Keeping grain safely secured is of the utmost importance to horse owners for a number of reasons.
Probably the most important reason is the horses themselves. We sometimes hear of horses who have “broken into” the feed room and gorged on grain, to the point of colic, or even laminitis. Horses aren’t known for their self-control when faced with unlimited sweet feed!
Another reason is that, given half a chance, the local rat population will treat your feed room as their own personal buffet. These pesky vermin can nibble through wood, plastic and other materials to get at your precious grain. Not only does it waste your money, but there’s also the risk of the spread of disease.
So, how do you protect your feed from four-legged foragers, large and small?
First, set aside a separate area for your feed storage. This area can be a stand-alone building, or can be attached to, or even in, the barn, just as long as it can be made secure.
A door-latch that foils mobile equine lips is a must. You may need to padlock the door if you have a real “Houdini” in the barn. You know the type — the one that spends hours playing with the latch on his stall door until he figures out how to open it and take himself for a walk, straight for the feed room.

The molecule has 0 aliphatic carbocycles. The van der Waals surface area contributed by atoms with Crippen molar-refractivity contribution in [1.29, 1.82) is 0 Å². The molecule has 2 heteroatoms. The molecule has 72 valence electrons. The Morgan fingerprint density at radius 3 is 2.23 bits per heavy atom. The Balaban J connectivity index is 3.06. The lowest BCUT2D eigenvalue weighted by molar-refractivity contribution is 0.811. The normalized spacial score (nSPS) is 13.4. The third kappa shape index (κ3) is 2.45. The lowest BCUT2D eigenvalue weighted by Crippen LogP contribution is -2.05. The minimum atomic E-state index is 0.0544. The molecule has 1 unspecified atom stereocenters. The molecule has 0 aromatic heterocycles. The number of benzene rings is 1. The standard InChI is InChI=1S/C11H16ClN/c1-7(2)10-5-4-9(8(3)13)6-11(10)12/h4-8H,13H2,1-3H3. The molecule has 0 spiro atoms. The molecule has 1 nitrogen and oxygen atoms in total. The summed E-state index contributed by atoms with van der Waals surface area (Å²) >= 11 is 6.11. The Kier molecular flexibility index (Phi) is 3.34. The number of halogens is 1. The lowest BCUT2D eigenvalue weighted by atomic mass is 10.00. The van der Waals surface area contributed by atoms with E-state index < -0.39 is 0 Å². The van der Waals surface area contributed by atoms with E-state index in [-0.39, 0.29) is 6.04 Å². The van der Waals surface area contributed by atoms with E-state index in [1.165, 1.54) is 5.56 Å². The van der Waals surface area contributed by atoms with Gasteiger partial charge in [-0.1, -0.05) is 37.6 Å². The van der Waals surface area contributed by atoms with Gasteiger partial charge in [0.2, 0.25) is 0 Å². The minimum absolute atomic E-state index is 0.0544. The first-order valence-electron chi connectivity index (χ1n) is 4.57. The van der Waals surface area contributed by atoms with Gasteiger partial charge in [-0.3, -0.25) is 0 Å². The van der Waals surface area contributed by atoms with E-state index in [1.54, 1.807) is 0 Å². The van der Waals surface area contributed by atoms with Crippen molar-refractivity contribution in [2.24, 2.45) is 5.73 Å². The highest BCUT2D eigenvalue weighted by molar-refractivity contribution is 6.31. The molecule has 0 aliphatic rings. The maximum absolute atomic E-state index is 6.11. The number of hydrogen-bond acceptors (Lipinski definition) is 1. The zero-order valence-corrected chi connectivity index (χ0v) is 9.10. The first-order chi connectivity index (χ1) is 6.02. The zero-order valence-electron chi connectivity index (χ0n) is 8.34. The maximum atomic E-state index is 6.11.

If you can’t set aside a secure area for the feed, you’ll need to take steps to secure the individual feed containers.
There are a variety of purpose built, lidded metal feed containers, many with partitions inside so you can keep your oats separate from your sweet feed, etc. available at farm and ranch stores, as well as online stores.
One barn I boarded at kept feed in an old chest freezer. The original lock had been removed, so there was no chance of a child crawling in and getting stuck in there and, of course, the electric cord had been removed. Safety latches were added to keep horses out. This worked very well at both keeping the food fresh and deterring rats and other vermin.
Another popular storage option is the common trash can. These work great, but I learned the hard way that plastic trash cans, no matter how durable they are supposed to be, do not stand up to the determined nibbling of a bunch of rats.
I wouldn’t recommend those huge garbage “toters” on wheels, simply because they are made of plastic. New metal trash cans are the way to go if you choose this option.
The lids can be made secure by using a bungie cord, hooking it to the handle on one side, through the lid of the handle and attaching to the handle on the other side.
Keeping the feed area swept clean at all times will make it less appealing to rats and other vermin. Unopened bags of feed can be stored on pallets, to keep them off the damp ground and allow air to circulate. Having them raised off the ground will also allow you to quickly see any tell-tale little piles of grain on the floor, alerting you to the fact that rats have breached your defenses.